Positive response from India on land transit25 August 2014 bdnews24.com
Bangladesh has received a "positive response" from India regarding transit passage to Nepal and Bhutan through its territory, a special adviser to the bilateral chamber has said.
Abdul Matlub Ahmad of the India-Bangladesh Chamber of Commerce and Industry (IBCCI) said the positive response came from India's junior external affairs minister VK Singh, who left Dhaka Sunday after attending a business conclave.
IBCCI, jointly with the Indian Chamber of Commerce (ICC) Kolkata, organised the meet with a special focus on enhancing trade and connectivity with the neighbouring north-eastern region.
Singh is also the state minister with independent charge for development of the Indian northeast.
Matlub Ahmad, briefing journalist after the conclave, said Prime Minister wanted transit and transhipment facility during her meeting with Singh on Saturday.
He said, they also received positive response from Singh during their conclave.
Bangladesh's trucks are only allowed to go 200 metres inside the Indian territory."We have export and import from Nepal and Bhutan. If we get the facility, our businesses with them (Nepal and Bhutan) will be easier," he said.
He said, Singh did not give them any specific time frame. "But he was very positive".
Singh made his maiden visit to Dhaka at the invitation of the business group after assuming office in May.
He belongs to the last batch of Indian army officers who fought in the 1971 Liberation War of Bangladesh. He retired as chief of army in 2012.
He asked businessmen of both sides to explore his government's neighbourhood policy for mutual benefit.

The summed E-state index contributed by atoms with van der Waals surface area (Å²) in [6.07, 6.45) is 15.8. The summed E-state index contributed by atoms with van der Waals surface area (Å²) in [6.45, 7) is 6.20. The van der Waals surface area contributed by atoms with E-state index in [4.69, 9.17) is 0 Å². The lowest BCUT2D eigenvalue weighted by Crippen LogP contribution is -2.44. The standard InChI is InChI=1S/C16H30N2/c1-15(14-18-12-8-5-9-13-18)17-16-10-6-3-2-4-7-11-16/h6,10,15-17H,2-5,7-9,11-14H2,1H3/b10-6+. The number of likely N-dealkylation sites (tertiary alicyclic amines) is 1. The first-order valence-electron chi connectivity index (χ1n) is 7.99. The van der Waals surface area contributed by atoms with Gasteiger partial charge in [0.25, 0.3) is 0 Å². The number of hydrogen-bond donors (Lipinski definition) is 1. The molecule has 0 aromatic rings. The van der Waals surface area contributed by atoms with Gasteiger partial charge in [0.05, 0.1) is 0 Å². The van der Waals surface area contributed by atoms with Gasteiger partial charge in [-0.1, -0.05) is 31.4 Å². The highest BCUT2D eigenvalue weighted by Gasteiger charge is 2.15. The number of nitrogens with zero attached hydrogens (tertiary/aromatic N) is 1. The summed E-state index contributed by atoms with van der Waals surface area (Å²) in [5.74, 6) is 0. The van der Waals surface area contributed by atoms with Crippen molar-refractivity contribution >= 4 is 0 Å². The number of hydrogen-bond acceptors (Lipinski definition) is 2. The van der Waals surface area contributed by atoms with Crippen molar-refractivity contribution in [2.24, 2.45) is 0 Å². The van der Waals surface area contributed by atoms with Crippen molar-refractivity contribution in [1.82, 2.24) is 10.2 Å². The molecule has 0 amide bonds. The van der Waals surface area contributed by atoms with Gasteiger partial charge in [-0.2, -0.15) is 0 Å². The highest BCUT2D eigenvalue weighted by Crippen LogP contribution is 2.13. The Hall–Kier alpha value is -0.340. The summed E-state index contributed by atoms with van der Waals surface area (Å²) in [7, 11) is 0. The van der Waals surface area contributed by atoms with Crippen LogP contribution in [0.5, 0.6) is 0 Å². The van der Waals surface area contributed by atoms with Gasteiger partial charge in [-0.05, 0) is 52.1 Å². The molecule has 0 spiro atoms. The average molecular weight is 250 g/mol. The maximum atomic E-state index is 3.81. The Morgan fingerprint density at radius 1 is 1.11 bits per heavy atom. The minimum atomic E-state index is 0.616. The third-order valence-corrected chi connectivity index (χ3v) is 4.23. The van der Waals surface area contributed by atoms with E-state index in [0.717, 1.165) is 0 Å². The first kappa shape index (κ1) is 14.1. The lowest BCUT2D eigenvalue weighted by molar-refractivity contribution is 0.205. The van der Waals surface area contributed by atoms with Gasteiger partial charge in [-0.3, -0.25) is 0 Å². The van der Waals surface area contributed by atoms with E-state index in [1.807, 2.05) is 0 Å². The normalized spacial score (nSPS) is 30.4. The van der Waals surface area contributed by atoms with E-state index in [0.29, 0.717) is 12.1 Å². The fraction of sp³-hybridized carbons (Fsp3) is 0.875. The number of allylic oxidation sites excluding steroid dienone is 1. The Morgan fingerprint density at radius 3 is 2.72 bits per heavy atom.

In the conclave, he also urged chamber leaders to come up with specific proposals so that the government could implement them to enhance bilateral trade.
Bangladesh has been enjoying duty- and quota-free access to the Indian market since November 2011 for all items except 25 tariff lines consisting of tobacco, spirits and alcohol.
But its exports to India, valued at $563.9 million in the last fiscal, were the highest ever against India's export of over $4.5 billion.
Businessmen claimed there were many bottlenecks impeding business with India despite the removal of tariff barriers.
Singh said Bangladesh's business community had not been able to understand India's markets.
"….that is why you have not been able to fully exploit this duty-free access.
"There is a need to understand the market and need for us to liberalise the linkages of business community in India," he suggested.
The Indian High Commissioner in Dhaka, Pankaj Saran, has also urged Bangladesh's businessmen to be "proactive".
He suggested the holding of road shows, sending business delegation to various Indian states to understand the market and create linkages with businessmen.
Meghalaya Chief Minister Mukul Sangma, and Commerce and Industry Minister of Tripura Tapan Chakraborty also joined the business conclave and invited Bangladesh businessmen for joint investments in their states.
The India-Bangladesh Chamber President Mohammad Ali said at the press briefing they would issue a joint statement on Monday.
ICC President Roopen Roy said they would present "specific proposals" to the both governments.
He said their proposals would be on how the transhipment process could be made easier and how investments could be made in both ways.
He said they would also recommend joint investments in power, agriculture and forestry with the north-eastern states.
He advocated connectivity with the Indian northeast for the region's development that he said would also benefit Bangladesh.